Ditching Cobalt for Carbon in Lithium-Ion Batteries

ACS Axial
  • 3 min read

A recent study explores an organic, cobalt-free cathode option for building sustainable batteries that can maintain the power and stability of traditional lithium-ion.

A variety of used and corroded batteries of different sizes and brands, clustered closely together.

Batteries are vital in our modern digital world. A recent Virtual Issue from ACS Energy Letters showcases advancements and challenges in the field, providing insights into the intricate balance between efficiency, safety, and environmental impact. One of the key limitations is the scarcity of metals needed for the inorganic oxides in rechargeable battery cathodes—including cobalt, nickel and magnesium. In 2022, we mined 187,000 metric tons of cobalt, 70% of which was used in batteries.1 But elemental cobalt is rare—it is more often found in mineral forms and associated with nickel, copper, silver, iron, or uranium.2 Moreover, mining it carries a social cost and has been linked to child labor.3 These drawbacks have therefore led many scientists to begin investigating how to successfully eliminate cobalt from lithium-ion batteries.4

Previous research has explored cathodes made from more abundant carbon-based materials, and although they had a cost advantage, these prototypes did not match the energy output and stability of traditional lithium-ion batteries. To address this, new research published in ACS Central Science reports on a layered organic electrode material with high electrical conductivity and high storage capacity, as well as properties enabling reversible intercalation of lithium ions—allowing it to truly compete with inorganic-based lithium-ion battery cathodes.6

The team used bis-tetraaminobenzoquinone (TAQ) for their organic electrode. TAQ is a fused conjugated molecule with a layered solid-state structure, characterized by a dense arrangement of redox-active carbonyl and imine groups on a conjugated backbone. Due to its high conductivity and poor solubility, neat TAQ (without additives) can be used directly as a cathode in lithium-ion half cells. Results showed that the optimized cathode stored and delivered a higher energy density than most cobalt-based cathodes, and it could charge–discharge in as little as 6 minutes.

The same team previously worked on a solid zinc-ion conductor from a metal–organic framework.7 This appears to also be a promising option, and the authors note that the new material may one day enable potential applications in the emerging field of quasi-solid-state zinc-ion batteries.8 Other organic options described in this review article include nonaqueous/aqueous redox flow batteries, as well as sealed batteries including organic polymers and crystallized organic compounds.9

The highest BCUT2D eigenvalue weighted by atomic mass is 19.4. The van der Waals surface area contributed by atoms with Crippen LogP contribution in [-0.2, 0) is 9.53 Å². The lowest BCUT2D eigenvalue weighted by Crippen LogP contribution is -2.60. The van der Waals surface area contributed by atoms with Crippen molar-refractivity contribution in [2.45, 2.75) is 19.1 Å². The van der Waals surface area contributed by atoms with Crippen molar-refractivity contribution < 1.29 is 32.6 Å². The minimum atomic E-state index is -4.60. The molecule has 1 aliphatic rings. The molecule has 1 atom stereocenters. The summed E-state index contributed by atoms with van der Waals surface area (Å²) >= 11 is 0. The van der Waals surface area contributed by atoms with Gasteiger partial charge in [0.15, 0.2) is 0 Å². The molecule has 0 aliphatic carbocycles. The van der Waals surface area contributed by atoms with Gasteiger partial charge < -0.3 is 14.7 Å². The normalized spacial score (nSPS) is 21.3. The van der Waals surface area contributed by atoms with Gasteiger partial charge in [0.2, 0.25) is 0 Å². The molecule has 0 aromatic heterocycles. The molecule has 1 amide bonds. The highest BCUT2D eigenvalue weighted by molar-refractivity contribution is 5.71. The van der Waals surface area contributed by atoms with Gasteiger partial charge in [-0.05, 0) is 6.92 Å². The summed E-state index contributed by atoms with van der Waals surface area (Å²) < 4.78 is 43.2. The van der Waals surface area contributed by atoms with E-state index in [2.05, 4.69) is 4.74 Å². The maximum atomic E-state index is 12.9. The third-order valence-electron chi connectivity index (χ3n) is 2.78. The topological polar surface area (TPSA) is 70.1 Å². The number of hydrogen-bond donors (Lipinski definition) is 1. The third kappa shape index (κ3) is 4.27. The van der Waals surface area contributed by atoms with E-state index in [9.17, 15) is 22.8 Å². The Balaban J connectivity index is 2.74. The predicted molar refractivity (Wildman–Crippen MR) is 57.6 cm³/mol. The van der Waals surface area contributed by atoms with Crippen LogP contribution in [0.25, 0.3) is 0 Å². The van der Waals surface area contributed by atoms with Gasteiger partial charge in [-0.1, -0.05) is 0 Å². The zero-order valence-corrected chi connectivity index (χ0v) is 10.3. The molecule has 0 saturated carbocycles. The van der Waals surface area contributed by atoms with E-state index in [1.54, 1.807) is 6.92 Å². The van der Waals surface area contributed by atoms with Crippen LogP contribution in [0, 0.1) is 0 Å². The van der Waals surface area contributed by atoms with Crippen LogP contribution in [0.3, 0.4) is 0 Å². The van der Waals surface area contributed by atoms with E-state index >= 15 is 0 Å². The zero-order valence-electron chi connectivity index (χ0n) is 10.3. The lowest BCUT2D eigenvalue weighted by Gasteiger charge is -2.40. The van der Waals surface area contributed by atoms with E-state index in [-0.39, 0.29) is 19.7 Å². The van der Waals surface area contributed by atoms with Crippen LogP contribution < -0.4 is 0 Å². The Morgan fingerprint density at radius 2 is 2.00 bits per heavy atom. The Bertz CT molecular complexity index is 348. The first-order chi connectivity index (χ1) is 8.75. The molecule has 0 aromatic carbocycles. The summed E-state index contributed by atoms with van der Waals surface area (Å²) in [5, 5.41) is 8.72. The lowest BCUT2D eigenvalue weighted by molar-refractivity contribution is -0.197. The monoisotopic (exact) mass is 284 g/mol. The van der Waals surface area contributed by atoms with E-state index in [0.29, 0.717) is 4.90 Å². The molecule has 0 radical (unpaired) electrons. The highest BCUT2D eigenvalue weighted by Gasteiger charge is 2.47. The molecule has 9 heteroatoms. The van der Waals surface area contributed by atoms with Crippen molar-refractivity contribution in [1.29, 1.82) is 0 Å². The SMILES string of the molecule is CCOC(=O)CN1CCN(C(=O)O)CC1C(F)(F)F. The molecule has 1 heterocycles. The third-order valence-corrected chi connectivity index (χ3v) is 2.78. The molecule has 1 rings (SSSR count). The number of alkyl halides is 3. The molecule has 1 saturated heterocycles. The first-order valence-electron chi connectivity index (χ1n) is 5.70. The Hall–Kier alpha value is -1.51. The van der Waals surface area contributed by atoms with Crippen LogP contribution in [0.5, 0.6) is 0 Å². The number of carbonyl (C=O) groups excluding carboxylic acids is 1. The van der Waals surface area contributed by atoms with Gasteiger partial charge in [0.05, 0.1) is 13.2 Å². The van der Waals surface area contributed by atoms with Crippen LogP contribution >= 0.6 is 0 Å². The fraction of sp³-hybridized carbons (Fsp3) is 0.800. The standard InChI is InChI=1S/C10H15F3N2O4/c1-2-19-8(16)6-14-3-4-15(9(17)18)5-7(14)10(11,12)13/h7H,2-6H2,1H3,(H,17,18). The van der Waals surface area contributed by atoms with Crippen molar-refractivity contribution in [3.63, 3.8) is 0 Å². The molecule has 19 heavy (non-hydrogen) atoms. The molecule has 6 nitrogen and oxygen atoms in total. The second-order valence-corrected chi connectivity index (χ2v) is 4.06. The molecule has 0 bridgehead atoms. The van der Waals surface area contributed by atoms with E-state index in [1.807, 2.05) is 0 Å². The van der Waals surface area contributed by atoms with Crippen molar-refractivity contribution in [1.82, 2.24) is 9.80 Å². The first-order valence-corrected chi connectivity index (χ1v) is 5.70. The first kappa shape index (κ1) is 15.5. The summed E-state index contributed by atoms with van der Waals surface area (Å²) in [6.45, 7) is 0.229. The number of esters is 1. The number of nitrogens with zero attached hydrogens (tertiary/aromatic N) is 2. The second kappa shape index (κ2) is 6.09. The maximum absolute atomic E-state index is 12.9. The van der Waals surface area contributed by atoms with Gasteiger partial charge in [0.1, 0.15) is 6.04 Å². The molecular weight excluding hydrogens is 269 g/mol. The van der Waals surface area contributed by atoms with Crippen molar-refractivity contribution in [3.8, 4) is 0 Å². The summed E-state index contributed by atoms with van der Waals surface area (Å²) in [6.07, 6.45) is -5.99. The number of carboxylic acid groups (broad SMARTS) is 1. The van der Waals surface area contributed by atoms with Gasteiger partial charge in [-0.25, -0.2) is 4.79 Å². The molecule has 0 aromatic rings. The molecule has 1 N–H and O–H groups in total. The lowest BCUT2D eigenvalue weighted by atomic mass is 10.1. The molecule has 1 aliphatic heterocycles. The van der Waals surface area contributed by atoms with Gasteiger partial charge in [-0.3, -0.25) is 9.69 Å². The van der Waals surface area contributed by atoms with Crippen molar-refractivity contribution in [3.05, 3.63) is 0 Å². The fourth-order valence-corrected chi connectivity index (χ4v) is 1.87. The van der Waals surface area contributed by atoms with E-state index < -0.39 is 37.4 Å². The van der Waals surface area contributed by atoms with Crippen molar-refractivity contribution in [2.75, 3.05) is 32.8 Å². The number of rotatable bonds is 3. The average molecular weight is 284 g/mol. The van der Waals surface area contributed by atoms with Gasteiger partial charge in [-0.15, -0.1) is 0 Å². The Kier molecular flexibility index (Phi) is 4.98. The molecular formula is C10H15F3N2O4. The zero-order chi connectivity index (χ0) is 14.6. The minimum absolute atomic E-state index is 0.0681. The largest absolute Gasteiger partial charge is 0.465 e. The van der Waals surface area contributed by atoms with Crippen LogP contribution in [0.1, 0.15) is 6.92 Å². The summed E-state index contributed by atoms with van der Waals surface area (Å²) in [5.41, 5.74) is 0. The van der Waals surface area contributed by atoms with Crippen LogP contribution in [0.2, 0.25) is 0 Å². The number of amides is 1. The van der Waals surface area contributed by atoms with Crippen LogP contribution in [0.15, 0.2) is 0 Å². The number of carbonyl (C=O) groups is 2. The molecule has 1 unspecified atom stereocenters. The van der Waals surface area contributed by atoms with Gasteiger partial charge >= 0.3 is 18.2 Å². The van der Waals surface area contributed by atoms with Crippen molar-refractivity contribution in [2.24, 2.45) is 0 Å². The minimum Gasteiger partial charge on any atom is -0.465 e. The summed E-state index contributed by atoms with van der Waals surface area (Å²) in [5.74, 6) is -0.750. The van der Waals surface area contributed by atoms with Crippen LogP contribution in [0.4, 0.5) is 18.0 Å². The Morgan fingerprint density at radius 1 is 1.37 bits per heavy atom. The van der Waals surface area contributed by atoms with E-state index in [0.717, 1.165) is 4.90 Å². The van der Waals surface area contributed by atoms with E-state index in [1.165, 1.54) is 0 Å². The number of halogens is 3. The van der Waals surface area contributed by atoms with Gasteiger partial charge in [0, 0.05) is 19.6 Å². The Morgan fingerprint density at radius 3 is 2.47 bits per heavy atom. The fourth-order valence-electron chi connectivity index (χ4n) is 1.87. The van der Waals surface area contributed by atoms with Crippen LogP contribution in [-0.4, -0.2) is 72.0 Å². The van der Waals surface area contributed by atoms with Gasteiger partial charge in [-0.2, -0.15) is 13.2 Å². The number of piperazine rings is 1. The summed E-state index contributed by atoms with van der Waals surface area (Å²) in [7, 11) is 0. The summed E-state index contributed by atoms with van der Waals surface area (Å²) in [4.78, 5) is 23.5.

Redox-active organic materials, derived entirely from earth-abundant elements, offer the opportunity to develop sustainable and environmentally benign batteries than can be scaled to meet global production needs. The authors believe their new results "demonstrate the operational competitiveness of sustainable organic electrode materials in practical batteries." At present, this may be a more attractive option compared to recycling, since recovery output has yet to keep up with the accelerating demand for new batteries.

  1. Distribution of cobalt demand worldwide in 2022, by application. 2024.
  2. Cobalt. Institute of Rare Earths and Strategic Metals 2024.
  3. Sovacool, B. K. The precarious political economy of cobalt: balancing prosperity, poverty, and brutality in artisanal and industrial mining in the Democratic Republic of the Congo. Extr. Ind. Soc. 2019, 6, 915–939.
  4. Lee, S. and Manthiram, A. Can Cobalt Be Eliminated from Lithium-Ion Batteries? ACS Energy Lett. 2022, 7, 9, 3058–3063.
  5. Chen, T. et al. A Layered Organic Cathode for High-Energy, Fast-Charging, and Long-Lasting Li-Ion Batteries. ACS Cent. Sci. 2024.
  6. Iliescu, A. et al. A Solid Zn-Ion Conductor from an All-Zinc Metal–Organic Framework Replete with Mobile Zn2+ Cations. J. Am. Chem. Soc. 2023, 145, 48, 25962–25965.
  7. Poizot, P. et al. Opportunities and Challenges for Organic Electrodes in Electrochemical Energy Storage. Chem. Rev. 2020, 120, 14, 6490–6557.

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